According to the WHO, bronchial asthma is one of the most common non-communicable diseases. So, in the world they suffer from 3.8% of the population. In Russia, the prevalence of bronchial asthma among adults is 6.9%, among children and adolescents it reaches 10% 1 . The incidence of bronchial asthma is constantly growing: it is expected that by 2025 the number of cases will increase by more than 100 million 2 .

About the disease

Bronchial asthma is an inflammation of the airways, which is manifested by shortness of breath, wheezing, chest congestion, cough. During an attack, a person begins to suffocate, and if bronchospasm is not removed (a pronounced narrowing of the bronchi that prevents the passage of air), this can lead to sad consequences, even fatal.

The diagnosis of “bronchial asthma” can only be made by a doctor on the basis of complaints and anamnesis (information about the development of the disease) of the patient, the results of functional examination methods, a specific allergological examination and the exclusion of other diseases. When collecting an anamnesis from a patient, the doctor finds out the causes and duration of symptoms, the presence of allergic reactions in the patient and his close relatives, the causal features of the occurrence of signs of the disease and its exacerbations.

Increased frequency of attacks indicates an exacerbation of bronchial asthma. It can develop both in patients with an already diagnosed disease, and be its first manifestation. To exacerbate bronchial asthma can lead to various factors, or triggers that contribute to inflammation of the airways, provoking acute bronchospasm. These factors are different for different people, but the main ones include: respiratory tract infections (mainly viruses, most often rhinoviruses ), allergens, aeropollutants (various chemicals that, when accumulated in the atmosphere in high concentrations, can cause deterioration in human and animal health ), physical activity, meteorological factors, taking certain medications, emotional reactions, exacerbation of rhinosinusitis , gastroesophageal reflux, pregnancy, and inadequate therapy.

Consequences of bronchial asthma

No one is immune from bronchial asthma: people with different income levels and social status suffer from it. Therefore, WHO recognizes asthma as a problem in all countries, regardless of the level of development. However, according to this organization, 80% of asthma deaths occur in low- and middle-income countries 3 . This is partly due to the fact that the disease is not diagnosed in time, treated incorrectly, and therefore not controlled.

For example, according to a study published in 2002 in the journal Respiratory Medicine 4 , most patients fail to recognize the symptoms of an impending attack in time, avoid long-term use of drugs to control the disease, and, accordingly, do not receive the full amount of necessary treatment.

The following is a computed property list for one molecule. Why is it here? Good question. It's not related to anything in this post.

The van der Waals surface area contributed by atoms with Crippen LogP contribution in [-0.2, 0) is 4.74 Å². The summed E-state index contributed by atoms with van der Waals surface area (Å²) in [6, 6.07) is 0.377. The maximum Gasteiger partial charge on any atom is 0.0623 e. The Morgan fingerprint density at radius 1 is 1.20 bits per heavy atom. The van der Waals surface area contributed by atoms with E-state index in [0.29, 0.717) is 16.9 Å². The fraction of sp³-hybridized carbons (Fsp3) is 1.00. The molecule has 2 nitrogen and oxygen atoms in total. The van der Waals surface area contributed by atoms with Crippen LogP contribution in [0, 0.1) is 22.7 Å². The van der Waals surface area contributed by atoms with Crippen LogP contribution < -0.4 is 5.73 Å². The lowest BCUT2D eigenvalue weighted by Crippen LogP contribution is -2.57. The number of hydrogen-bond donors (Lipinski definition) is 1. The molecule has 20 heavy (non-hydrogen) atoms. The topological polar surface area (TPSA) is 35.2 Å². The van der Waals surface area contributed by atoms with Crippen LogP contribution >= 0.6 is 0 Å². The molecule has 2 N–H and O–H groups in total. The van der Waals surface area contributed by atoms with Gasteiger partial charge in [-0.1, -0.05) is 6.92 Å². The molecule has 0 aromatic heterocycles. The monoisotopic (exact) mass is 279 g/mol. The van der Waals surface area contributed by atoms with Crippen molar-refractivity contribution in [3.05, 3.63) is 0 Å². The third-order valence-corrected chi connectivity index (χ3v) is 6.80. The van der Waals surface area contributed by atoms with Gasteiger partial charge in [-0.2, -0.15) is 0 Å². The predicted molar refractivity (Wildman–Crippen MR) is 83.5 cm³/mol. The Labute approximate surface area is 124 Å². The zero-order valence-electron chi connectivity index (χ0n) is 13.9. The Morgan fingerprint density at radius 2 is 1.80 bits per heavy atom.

Uncontrolled bronchial asthma, in turn, affects a person’s lifestyle and ability to work and, as a result, becomes not only a medical, but also an economic problem both on the scale of one family and on the scale of the whole country.

Is there a solution to the problem?

Unfortunately, bronchial asthma cannot be completely cured, however, if it is taken under control and the risk of exacerbations is reduced, it is possible to significantly improve the patient’s quality of life. This is the main task of modern therapy. Bronchial asthma is considered controlled if:

  • symptoms occur no more than 2 times a week;
  • there are no night awakenings due to bronchial asthma;
  • the need for drugs to relieve symptoms no more than 2 times a week;
  • no physical activity restrictions 1 .

Fortunately, disease control can be achieved in most patients with bronchial asthma. Only 20–30% of patients may be resistant to conventional therapy due to the complexity of the asthma phenotype* (severe atopic asthma, obese asthma, smoker’s asthma, late onset asthma, asthma with fixed bronchial obstruction) .

Factors such as improper inhalation technique, poor adherence to treatment, smoking, concomitant diseases, and incorrect diagnosis can also complicate the course and therapy of bronchial asthma.

Nevertheless, all patients with bronchial asthma should strive to effectively control it, that is, accurately follow all the doctor’s instructions, follow the prescribed therapy, and also try to limit the influence of factors that cause attacks. At the same time, self-education is important: the more the patient knows about his disease, the higher the chance, if not to win, then to successfully manage it.